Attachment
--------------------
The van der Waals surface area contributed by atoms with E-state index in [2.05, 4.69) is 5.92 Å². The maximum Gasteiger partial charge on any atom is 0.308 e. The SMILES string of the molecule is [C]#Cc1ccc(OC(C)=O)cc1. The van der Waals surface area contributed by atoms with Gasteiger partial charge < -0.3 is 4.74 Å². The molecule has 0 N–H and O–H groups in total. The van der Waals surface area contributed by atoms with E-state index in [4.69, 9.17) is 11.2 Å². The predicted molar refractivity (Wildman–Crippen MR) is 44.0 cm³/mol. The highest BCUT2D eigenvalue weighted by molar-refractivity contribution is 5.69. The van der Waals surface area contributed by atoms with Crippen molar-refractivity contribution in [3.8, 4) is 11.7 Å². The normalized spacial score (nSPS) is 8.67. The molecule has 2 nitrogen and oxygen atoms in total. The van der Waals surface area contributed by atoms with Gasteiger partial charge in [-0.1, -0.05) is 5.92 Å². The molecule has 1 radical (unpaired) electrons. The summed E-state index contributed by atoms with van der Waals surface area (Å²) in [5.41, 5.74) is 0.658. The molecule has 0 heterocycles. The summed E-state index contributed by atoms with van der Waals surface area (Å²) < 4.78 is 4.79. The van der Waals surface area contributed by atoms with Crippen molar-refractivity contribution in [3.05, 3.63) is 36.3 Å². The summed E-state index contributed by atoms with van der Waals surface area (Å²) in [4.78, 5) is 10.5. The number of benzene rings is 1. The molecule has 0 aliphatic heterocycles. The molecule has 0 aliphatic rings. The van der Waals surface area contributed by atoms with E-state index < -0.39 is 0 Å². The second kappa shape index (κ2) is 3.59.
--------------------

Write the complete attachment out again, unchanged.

The van der Waals surface area contributed by atoms with E-state index in [2.05, 4.69) is 5.92 Å². The maximum Gasteiger partial charge on any atom is 0.308 e. The SMILES string of the molecule is [C]#Cc1ccc(OC(C)=O)cc1. The van der Waals surface area contributed by atoms with Gasteiger partial charge < -0.3 is 4.74 Å². The molecule has 0 N–H and O–H groups in total. The van der Waals surface area contributed by atoms with E-state index in [4.69, 9.17) is 11.2 Å². The predicted molar refractivity (Wildman–Crippen MR) is 44.0 cm³/mol. The highest BCUT2D eigenvalue weighted by molar-refractivity contribution is 5.69. The van der Waals surface area contributed by atoms with Crippen molar-refractivity contribution in [3.8, 4) is 11.7 Å². The normalized spacial score (nSPS) is 8.67. The molecule has 2 nitrogen and oxygen atoms in total. The van der Waals surface area contributed by atoms with Gasteiger partial charge in [-0.1, -0.05) is 5.92 Å². The molecule has 1 radical (unpaired) electrons. The summed E-state index contributed by atoms with van der Waals surface area (Å²) in [5.41, 5.74) is 0.658. The molecule has 0 heterocycles. The summed E-state index contributed by atoms with van der Waals surface area (Å²) < 4.78 is 4.79. The van der Waals surface area contributed by atoms with Crippen molar-refractivity contribution in [3.05, 3.63) is 36.3 Å². The summed E-state index contributed by atoms with van der Waals surface area (Å²) in [4.78, 5) is 10.5. The number of benzene rings is 1. The molecule has 0 aliphatic heterocycles. The molecule has 0 aliphatic rings. The van der Waals surface area contributed by atoms with E-state index < -0.39 is 0 Å². The second kappa shape index (κ2) is 3.59.